E-commerce fluctuations during global lockdowns
It’s all over the news: new COVID-19 cases and testing kits. Cases are rising all over the world and there have unfortunately been many deaths already. It’s all anyone can think about at the moment, as workers are being retrenched or moved to remote working if their company can handle the transition. Multiple stores are claiming that they can’t reopen their business after the lockdown periods end, but somehow, we’re still turning to online shopping or e-commerce to get our needs met. Amidst panic of getting ill by going grocery shopping, it seems that those who can shop online should do so to alleviate pressure and disease risk from brick-and-mortar stores. However, what are the main reasons that e-commerce is thriving during a global lockdown? This article will discuss some thoughts surrounding this boom at a time of panic.
Which e-commerce businesses are thriving during the COVID-19 pandemic and why
The COVID-19 outbreak happened in Wuhan, China in January 2020. When this went down, shoppers were locked down and stuck at home, inadvertently allowing e-commerce to thrive.
For instance, fresh food sales on JD.com in China (part owned by Tencent) jumped over 200% to reach 15,000 tonnes during a 10-day period ending on 2 February 2020.
This outbreak has further led to a spike in e-commerce sales for provisional supplies, as shoppers are concerned about the wellbeing of themselves and their families. Popular products include immune boosters, disinfectants, soap, face masks, personal care products and household cleaning supplies.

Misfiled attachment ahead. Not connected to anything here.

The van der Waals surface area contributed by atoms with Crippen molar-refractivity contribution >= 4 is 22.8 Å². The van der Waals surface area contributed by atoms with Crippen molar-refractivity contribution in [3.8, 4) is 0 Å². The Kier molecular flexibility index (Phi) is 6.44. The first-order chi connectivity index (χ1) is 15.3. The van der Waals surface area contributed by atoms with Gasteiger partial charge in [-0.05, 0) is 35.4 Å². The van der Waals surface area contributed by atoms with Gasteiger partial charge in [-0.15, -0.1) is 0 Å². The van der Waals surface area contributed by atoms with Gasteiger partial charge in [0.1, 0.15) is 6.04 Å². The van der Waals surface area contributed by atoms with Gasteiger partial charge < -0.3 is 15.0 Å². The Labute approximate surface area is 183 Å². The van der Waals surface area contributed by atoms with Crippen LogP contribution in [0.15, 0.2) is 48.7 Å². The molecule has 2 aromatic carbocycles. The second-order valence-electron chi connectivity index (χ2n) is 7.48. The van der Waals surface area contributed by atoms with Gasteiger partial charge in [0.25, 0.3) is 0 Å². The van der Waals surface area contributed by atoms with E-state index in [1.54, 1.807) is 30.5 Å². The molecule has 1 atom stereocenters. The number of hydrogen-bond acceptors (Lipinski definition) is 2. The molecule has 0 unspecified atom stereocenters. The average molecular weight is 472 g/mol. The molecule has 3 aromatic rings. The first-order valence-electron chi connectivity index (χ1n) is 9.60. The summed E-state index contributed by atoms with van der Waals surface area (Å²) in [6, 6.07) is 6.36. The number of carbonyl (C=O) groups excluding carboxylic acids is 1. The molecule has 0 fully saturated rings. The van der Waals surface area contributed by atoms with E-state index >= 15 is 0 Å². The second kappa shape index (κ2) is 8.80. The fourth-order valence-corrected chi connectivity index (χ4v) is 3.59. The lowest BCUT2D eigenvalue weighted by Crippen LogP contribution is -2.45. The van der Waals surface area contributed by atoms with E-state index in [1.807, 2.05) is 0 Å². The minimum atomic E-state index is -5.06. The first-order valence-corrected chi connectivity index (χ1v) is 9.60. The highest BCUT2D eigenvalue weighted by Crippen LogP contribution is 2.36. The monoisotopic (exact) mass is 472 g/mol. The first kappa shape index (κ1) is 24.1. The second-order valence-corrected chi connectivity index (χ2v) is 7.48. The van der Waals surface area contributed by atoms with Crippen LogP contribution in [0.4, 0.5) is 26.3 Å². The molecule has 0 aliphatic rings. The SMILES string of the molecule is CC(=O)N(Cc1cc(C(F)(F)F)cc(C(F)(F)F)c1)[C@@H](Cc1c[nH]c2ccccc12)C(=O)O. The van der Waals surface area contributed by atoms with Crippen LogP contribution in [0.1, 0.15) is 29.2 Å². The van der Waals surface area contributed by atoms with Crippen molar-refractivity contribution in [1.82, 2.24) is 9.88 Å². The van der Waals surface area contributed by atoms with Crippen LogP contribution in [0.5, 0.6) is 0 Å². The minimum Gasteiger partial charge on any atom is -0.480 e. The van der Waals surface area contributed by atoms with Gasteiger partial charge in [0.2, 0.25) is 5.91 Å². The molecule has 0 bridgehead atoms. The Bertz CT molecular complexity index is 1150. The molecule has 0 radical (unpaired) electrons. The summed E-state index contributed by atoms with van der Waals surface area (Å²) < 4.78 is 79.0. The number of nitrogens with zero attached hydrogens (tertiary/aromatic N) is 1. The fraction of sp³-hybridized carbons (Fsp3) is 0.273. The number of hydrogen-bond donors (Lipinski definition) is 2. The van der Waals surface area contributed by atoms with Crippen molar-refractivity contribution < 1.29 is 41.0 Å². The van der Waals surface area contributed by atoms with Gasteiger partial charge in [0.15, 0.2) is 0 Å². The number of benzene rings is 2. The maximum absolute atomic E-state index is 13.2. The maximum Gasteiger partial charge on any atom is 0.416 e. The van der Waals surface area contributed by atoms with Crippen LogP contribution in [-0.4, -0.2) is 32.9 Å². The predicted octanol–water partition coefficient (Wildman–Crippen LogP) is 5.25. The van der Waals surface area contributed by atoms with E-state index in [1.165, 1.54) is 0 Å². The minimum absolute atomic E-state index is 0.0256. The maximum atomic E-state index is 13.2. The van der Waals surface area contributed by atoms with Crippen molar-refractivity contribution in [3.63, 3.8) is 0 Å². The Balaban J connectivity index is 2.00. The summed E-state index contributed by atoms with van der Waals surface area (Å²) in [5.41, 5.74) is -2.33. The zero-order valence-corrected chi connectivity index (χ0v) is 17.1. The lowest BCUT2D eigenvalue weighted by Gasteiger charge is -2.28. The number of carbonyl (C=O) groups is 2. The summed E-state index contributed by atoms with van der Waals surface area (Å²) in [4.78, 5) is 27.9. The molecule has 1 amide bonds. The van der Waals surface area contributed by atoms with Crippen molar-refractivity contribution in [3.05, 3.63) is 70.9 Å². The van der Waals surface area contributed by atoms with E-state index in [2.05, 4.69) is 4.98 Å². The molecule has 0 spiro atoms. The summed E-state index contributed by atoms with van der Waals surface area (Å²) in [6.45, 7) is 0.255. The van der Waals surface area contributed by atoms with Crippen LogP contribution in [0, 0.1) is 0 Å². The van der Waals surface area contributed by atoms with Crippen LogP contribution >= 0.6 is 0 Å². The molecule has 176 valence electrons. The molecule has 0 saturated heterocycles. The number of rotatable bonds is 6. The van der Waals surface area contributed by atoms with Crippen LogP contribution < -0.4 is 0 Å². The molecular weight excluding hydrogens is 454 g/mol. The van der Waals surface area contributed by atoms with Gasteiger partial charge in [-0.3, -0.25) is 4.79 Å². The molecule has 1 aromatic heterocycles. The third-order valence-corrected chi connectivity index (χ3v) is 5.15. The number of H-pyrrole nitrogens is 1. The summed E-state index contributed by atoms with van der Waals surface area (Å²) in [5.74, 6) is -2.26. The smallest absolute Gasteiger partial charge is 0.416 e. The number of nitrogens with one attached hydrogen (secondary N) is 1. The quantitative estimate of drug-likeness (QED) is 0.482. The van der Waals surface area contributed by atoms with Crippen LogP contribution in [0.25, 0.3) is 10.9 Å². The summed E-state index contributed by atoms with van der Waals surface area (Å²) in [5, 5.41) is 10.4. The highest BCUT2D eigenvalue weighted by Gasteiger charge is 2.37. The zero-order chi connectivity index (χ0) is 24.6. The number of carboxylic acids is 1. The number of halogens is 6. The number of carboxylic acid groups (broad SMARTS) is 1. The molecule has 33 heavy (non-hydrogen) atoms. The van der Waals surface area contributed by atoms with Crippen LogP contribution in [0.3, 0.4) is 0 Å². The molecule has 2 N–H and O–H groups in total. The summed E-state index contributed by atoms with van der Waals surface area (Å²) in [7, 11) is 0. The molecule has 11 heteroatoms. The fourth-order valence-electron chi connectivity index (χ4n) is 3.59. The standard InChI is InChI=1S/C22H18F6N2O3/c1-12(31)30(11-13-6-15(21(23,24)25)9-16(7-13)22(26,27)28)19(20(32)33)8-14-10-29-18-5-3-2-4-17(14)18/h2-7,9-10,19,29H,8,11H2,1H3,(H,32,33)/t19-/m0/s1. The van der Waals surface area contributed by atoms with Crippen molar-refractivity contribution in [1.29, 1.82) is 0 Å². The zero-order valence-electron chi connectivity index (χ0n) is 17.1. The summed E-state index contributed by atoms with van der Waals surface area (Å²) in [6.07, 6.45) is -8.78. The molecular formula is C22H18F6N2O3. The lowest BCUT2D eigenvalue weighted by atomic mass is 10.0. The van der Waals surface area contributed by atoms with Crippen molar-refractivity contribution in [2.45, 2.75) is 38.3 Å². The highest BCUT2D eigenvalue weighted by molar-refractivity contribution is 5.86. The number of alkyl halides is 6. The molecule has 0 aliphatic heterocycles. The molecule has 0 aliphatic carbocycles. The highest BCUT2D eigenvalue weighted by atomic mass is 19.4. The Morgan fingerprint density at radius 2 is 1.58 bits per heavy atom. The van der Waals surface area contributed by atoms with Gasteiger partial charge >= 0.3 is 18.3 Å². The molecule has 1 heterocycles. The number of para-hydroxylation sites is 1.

We can see that e-commerce companies are facing overwhelming customer demand. In South Africa, there are continual orders for dry foods and household items being placed every day. It’s exactly as suggested earlier- people are becoming scared to go out in public, or most shops are closed due to panic over coronavirus, with only a few essential services still in operation. However, there are also travel and mobility restrictions in place in a lot of the world right now, so it may be physically difficult for many to actually access a physical grocery store. This is something that ultimately works in the favour of e-commerce stores, who are seeing new customers despite the circumstances.